Childhood Stages and Development

Introduction

Susan and Jack’s son, Edward has been growing stronger and bigger since birth. By the time Edward reached his third birthday, he is over twice as tall as he was at birth and nearly three times as heavy.

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A child’s body changes and grows in a predictable pattern. Physical growth occurs in three distinct phases from birth to adolescence. Following the tremendous growth during infancy and toddlerhood, growth in childhood slows down to a steady rate of about 2 to 3 inches a year in height and about 5 to 6 pounds in weight. The third phase is the dramatic “growth spurt” that occurs during adolescence.

During the preschool years, both boys and girls slim down as the trunks of their bodies lengthen. Although their heads are still somewhat large for their bodies, by the end of the preschool years, most children have lost their top-heavy look.

Brain Development

The brain and head grow more rapidly than other parts of the body in early childhood, although at a slower rate than that during infancy. By the time children reach three years of age, the brain is about three-fourths its adult size. By the age of five years, the brain has reached nine-tenths its adult size.

Throughout infancy, childhood, and even into adolescence, myelinization of the nerve fibers occurs. In this process, the axon projection fibers are covered and insulated with a layer of fat cells. Myelinization results in increased speed of neuronal transmission throughout the nervous system. There may be spurts of myelinization in different areas of the brain, a factor which may account for some of the remarkable increases in certain skills such as language, seen in early childhood.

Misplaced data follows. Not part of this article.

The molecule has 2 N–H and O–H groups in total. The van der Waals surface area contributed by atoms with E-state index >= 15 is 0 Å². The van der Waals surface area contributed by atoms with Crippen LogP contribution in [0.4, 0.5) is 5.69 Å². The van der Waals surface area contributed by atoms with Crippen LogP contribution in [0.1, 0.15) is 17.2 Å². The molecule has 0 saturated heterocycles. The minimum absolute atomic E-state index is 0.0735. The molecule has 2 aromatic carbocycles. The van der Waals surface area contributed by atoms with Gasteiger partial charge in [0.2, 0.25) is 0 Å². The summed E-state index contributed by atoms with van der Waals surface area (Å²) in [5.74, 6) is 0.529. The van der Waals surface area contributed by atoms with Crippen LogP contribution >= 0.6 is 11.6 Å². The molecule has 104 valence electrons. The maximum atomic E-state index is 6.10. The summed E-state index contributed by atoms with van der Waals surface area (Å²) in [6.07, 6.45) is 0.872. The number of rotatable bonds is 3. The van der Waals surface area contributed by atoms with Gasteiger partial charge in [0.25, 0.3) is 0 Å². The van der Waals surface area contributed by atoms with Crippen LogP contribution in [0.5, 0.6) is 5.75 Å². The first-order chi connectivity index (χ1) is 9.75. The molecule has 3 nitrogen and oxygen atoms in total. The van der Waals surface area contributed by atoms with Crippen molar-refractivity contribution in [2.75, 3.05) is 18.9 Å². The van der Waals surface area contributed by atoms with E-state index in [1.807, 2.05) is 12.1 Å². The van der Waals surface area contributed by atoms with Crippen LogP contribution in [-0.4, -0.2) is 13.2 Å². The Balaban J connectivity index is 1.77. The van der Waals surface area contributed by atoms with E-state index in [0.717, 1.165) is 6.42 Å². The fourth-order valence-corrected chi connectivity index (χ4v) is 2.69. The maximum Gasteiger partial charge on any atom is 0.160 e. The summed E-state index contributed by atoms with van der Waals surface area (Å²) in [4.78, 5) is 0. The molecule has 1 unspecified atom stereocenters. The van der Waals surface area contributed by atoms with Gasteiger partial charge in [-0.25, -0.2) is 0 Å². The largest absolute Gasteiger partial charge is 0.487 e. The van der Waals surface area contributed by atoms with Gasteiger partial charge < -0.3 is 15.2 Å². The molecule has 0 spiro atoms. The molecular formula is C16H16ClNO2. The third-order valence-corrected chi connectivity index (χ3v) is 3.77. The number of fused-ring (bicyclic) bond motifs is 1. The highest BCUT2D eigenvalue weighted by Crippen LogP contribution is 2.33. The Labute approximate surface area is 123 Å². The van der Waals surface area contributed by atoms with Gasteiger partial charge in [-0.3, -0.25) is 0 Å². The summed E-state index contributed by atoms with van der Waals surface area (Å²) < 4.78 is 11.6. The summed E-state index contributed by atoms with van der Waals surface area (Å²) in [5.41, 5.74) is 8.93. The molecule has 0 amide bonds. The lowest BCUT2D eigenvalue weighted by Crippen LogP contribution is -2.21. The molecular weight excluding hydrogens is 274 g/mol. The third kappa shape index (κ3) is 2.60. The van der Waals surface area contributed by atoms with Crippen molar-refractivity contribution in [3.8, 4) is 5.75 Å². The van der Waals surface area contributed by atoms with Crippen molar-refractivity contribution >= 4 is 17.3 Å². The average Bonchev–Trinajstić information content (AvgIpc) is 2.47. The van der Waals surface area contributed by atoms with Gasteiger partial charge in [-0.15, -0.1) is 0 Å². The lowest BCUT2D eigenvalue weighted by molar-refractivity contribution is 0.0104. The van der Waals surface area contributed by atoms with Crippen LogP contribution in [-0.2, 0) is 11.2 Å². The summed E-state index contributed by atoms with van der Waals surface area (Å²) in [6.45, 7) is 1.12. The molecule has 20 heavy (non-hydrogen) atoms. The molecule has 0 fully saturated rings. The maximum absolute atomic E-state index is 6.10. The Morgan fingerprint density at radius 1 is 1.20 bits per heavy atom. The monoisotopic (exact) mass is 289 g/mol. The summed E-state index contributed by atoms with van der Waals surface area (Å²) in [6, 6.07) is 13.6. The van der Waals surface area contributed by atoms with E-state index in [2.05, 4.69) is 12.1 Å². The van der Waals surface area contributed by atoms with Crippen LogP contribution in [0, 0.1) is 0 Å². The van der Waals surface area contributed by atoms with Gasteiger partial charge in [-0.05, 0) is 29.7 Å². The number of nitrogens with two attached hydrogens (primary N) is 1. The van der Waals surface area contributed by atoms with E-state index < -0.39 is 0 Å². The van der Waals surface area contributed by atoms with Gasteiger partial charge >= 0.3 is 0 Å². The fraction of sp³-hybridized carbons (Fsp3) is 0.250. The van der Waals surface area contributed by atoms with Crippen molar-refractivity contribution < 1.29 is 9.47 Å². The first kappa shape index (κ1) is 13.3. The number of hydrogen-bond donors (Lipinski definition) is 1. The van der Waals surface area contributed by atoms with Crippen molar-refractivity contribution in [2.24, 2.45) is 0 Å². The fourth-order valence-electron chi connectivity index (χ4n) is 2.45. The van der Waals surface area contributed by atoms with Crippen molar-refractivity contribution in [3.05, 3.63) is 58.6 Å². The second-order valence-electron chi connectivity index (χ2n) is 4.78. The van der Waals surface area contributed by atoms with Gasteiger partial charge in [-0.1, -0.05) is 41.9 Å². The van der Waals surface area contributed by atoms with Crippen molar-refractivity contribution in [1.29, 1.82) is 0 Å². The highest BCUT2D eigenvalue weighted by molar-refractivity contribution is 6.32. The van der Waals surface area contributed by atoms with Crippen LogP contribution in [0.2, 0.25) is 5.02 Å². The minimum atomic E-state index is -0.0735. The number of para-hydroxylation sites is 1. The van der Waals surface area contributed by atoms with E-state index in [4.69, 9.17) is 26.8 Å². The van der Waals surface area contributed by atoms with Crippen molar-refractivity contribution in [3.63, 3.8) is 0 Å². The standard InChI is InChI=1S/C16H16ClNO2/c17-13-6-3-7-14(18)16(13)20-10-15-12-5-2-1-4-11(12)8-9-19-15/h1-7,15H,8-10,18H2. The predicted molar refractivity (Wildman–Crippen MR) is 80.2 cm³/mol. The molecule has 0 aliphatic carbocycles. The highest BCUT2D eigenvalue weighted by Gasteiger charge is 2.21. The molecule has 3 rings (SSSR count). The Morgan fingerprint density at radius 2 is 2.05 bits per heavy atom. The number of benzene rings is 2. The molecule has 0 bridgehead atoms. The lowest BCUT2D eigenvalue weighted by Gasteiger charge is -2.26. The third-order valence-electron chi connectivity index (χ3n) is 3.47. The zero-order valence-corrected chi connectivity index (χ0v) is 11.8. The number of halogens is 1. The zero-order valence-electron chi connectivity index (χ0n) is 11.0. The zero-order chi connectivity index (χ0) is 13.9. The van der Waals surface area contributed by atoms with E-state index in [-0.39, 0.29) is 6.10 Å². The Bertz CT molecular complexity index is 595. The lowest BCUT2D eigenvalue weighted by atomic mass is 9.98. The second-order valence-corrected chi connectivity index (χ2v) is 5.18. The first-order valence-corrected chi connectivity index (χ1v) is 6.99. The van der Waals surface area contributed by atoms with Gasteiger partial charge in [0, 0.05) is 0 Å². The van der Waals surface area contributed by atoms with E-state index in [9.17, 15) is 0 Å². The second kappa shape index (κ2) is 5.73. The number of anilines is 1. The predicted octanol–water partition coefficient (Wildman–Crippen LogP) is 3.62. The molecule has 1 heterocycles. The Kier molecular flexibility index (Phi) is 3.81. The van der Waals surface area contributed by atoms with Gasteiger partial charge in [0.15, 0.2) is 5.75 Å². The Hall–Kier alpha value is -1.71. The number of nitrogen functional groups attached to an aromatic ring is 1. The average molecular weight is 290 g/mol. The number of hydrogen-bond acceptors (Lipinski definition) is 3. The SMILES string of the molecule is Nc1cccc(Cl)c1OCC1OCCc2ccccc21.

Motor Development

Due to a relative lack of motor coordination in early childhood, children may trip, fall from the jungle gym, or have difficulty manipulating writing and art tools. As children move their legs with more confidence and carry themselves more purposefully, their physical movement becomes more automatic.

At the age of three years, the fine motor skills of children are not well developed yet. However, by the age of four years, fine motor coordination improves substantially and becomes more precise.

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Health issues are common in early childhood. Let’s learn about health issues in early childhood.

Health Issues in Early Childhood

Edward has a difficult time with ear infections and he is seen by his pediatrician on a regular basis for the treatment of otitis media effusion (OME) or fluid in his ears. Finally, by the time he is four years old, tiny tubes are placed in his eardrums to keep his ears clear. Susan and Jack are informed that otitis media could have some long-term impact on Edward’s development and that they need to monitor this closely.

A potentially serious condition affecting many young children is OME, or commonly referred to as an ear infection. In a 1997 study reported in Pediatrics, children with severe and chronic ear infections showed a marked decline in motor development. In addition, some research has found a link between children with chronic OME and later problems with language acquisition, balance, and hearing loss.

Nutritional problems occurring in early childhood, most commonly among poor children, are: